"Those dogs are old."
Translation:Şu köpekler yaşlı.
"Those dogs are old." Translation: Şu köpekler yaşlı.
Demonstrative pronouns - "İşaret zamirleri."
Bu - This(one)
Şu - This(one), that(one)
O - That(one)
Bunlar - These.
Şunlar - These, those.
Onlar - Those.
Enlightened note: The plural form of the demonstrative pronouns take the plural suffix "-lar" & the letter "-n" is added before the suffix "-lar."
Examples: Bu çok lezzetli. (This is very delicious.)
Şu ne kadar? (How much is that?)
O annemin. (That is my mother's.)
Bunlar çok lezzetli. (These are very delicious.)
Şunlar ne kadar? (How much are these?)
Onlar annemin. (Those are my mother's.)
Eski is used for objects or places. It's more like "dated", like: Şehir eski. (The city is old). It can also be used to mean "previous" or "ex-" when talking about living beings though, like: Eski kız arkadaşım psikolog. (My ex-girlfriend is a psychologist.) or Eski öğretmen Berlin'de. (The previous teacher is in Berlin.)
Yaşlı is used to talk about the age of living beings, like Adam yaşlı = The man is old.
So, what would "Eski köpek yaşlı" mean?
Have i to understand that "yasli" concerns the physical age (book, tree, human, cat, bread..) and that "eski" adds the idea, the reality of a relationship. Could i translate "Sehir eski" by "my old city" implied where i lived for a long time and which i love? Old physicaly and old relationship. You answer by "eski köpek yasli", so well. Is it a general, definitive rule? Applicable in any situation?
They both mean "that" in English.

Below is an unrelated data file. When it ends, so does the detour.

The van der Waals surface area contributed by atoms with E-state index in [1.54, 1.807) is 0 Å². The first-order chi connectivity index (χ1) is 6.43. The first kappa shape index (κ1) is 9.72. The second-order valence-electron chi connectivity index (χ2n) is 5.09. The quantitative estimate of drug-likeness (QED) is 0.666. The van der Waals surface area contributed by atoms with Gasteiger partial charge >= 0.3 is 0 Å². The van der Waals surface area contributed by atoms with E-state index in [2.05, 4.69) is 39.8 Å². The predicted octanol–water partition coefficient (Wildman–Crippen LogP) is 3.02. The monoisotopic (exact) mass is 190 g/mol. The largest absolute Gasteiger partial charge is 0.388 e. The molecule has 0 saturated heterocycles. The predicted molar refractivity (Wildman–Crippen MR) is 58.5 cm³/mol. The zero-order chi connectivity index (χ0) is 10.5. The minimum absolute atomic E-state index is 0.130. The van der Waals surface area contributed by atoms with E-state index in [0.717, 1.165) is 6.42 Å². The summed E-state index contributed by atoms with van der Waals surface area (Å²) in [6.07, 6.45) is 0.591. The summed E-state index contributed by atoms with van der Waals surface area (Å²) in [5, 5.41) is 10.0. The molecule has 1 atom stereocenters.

"O" refers to new information or something that is old information and is far away. It also means "He/She/It."
"şu" refers to old information that is closer to the speaker (closer than "o" but further away than "bu.")
Most of the time, the only difference is one of distance from the speaker
Which adjective are you referring to?
Adjectives that occur before a noun are invariable. In this case "şu".
Adjectives that are used as the predicate can be plural if the subject is a human being or if the subject is completely missing, so as to differentiate it from the singular.
When the subject is present and not a human being, the adjective is singular.
Hello ClartzPatr! Patricia, isn'it? In turkish language there is two groupes of vowels. First group: a+ three undotted vowel: i (pointless), o, u. Second group: e + three doted vowels: e, i, ö, ü. You use the plural suffix "lar" when the last vowel of the stem noun is one of the four vowels of the first group (a, pointless i, o, u). You use "ler" when the last vowel of the verb stem is one of the second group (e, i, ö,ü). Have a look at "Turkish Grammar Portal" > plurals. Some examples: first group (a,pointless i,u,o): "elma=apple > elmalar=apples", "kuzu=lamb > kuzular=lambs", "limon=lemon > limonlar", "balik=fish > baliklar=fish". Second vowels' group (e,i,ö,ü): "köpek=dog > köpekler=dogs", "kedi=cat > kediler=cats", "menü=menu > menüler=menus", i don't find a word whit a final ö....